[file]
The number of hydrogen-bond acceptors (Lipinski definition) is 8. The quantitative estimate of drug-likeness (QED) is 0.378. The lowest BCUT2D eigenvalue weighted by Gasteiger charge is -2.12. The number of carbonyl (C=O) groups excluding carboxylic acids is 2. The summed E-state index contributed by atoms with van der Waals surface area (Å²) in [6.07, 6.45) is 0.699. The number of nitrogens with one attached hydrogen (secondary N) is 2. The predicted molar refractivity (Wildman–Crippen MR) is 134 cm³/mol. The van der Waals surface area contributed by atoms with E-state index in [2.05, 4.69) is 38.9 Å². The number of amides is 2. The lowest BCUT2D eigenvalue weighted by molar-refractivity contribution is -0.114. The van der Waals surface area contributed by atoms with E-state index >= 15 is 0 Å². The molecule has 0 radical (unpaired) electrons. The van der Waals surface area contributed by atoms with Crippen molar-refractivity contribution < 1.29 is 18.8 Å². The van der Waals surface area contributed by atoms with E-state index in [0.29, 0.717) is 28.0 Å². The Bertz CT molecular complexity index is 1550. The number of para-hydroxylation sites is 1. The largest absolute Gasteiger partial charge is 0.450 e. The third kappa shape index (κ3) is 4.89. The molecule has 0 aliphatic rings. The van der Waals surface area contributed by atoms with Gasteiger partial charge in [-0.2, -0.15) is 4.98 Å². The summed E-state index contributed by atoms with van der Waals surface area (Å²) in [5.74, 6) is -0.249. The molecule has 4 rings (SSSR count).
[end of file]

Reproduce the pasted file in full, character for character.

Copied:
The number of hydrogen-bond acceptors (Lipinski definition) is 8. The quantitative estimate of drug-likeness (QED) is 0.378. The lowest BCUT2D eigenvalue weighted by Gasteiger charge is -2.12. The number of carbonyl (C=O) groups excluding carboxylic acids is 2. The summed E-state index contributed by atoms with van der Waals surface area (Å²) in [6.07, 6.45) is 0.699. The number of nitrogens with one attached hydrogen (secondary N) is 2. The predicted molar refractivity (Wildman–Crippen MR) is 134 cm³/mol. The van der Waals surface area contributed by atoms with E-state index in [2.05, 4.69) is 38.9 Å². The number of amides is 2. The lowest BCUT2D eigenvalue weighted by molar-refractivity contribution is -0.114. The van der Waals surface area contributed by atoms with E-state index >= 15 is 0 Å². The molecule has 0 radical (unpaired) electrons. The van der Waals surface area contributed by atoms with Crippen molar-refractivity contribution < 1.29 is 18.8 Å². The van der Waals surface area contributed by atoms with E-state index in [0.29, 0.717) is 28.0 Å². The Bertz CT molecular complexity index is 1550. The number of para-hydroxylation sites is 1. The largest absolute Gasteiger partial charge is 0.450 e. The third kappa shape index (κ3) is 4.89. The molecule has 0 aliphatic rings. The van der Waals surface area contributed by atoms with Gasteiger partial charge in [-0.2, -0.15) is 4.98 Å². The summed E-state index contributed by atoms with van der Waals surface area (Å²) in [5.74, 6) is -0.249. The molecule has 4 rings (SSSR count).